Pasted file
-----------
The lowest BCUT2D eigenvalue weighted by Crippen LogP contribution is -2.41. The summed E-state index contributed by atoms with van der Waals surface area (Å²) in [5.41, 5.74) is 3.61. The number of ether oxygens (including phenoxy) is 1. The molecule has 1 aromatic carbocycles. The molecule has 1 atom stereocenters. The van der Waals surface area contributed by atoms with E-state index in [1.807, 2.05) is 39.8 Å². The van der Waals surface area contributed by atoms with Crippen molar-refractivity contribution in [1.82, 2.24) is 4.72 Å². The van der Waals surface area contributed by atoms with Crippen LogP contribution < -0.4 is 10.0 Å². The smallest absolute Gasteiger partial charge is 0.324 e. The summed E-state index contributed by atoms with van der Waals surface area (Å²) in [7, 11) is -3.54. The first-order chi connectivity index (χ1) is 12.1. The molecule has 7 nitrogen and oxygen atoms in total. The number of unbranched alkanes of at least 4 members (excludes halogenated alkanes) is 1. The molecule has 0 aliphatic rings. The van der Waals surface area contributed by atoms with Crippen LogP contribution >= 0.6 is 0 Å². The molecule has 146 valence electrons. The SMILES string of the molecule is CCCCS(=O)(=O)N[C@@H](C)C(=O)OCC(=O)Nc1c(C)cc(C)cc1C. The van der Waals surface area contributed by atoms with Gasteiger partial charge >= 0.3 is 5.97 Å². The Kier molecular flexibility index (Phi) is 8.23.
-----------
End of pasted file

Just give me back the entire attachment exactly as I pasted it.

The lowest BCUT2D eigenvalue weighted by Crippen LogP contribution is -2.41. The summed E-state index contributed by atoms with van der Waals surface area (Å²) in [5.41, 5.74) is 3.61. The number of ether oxygens (including phenoxy) is 1. The molecule has 1 aromatic carbocycles. The molecule has 1 atom stereocenters. The van der Waals surface area contributed by atoms with E-state index in [1.807, 2.05) is 39.8 Å². The van der Waals surface area contributed by atoms with Crippen molar-refractivity contribution in [1.82, 2.24) is 4.72 Å². The van der Waals surface area contributed by atoms with Crippen LogP contribution < -0.4 is 10.0 Å². The smallest absolute Gasteiger partial charge is 0.324 e. The summed E-state index contributed by atoms with van der Waals surface area (Å²) in [7, 11) is -3.54. The first-order chi connectivity index (χ1) is 12.1. The molecule has 7 nitrogen and oxygen atoms in total. The number of unbranched alkanes of at least 4 members (excludes halogenated alkanes) is 1. The molecule has 0 aliphatic rings. The van der Waals surface area contributed by atoms with Crippen LogP contribution >= 0.6 is 0 Å². The molecule has 146 valence electrons. The SMILES string of the molecule is CCCCS(=O)(=O)N[C@@H](C)C(=O)OCC(=O)Nc1c(C)cc(C)cc1C. The van der Waals surface area contributed by atoms with Gasteiger partial charge >= 0.3 is 5.97 Å². The Kier molecular flexibility index (Phi) is 8.23.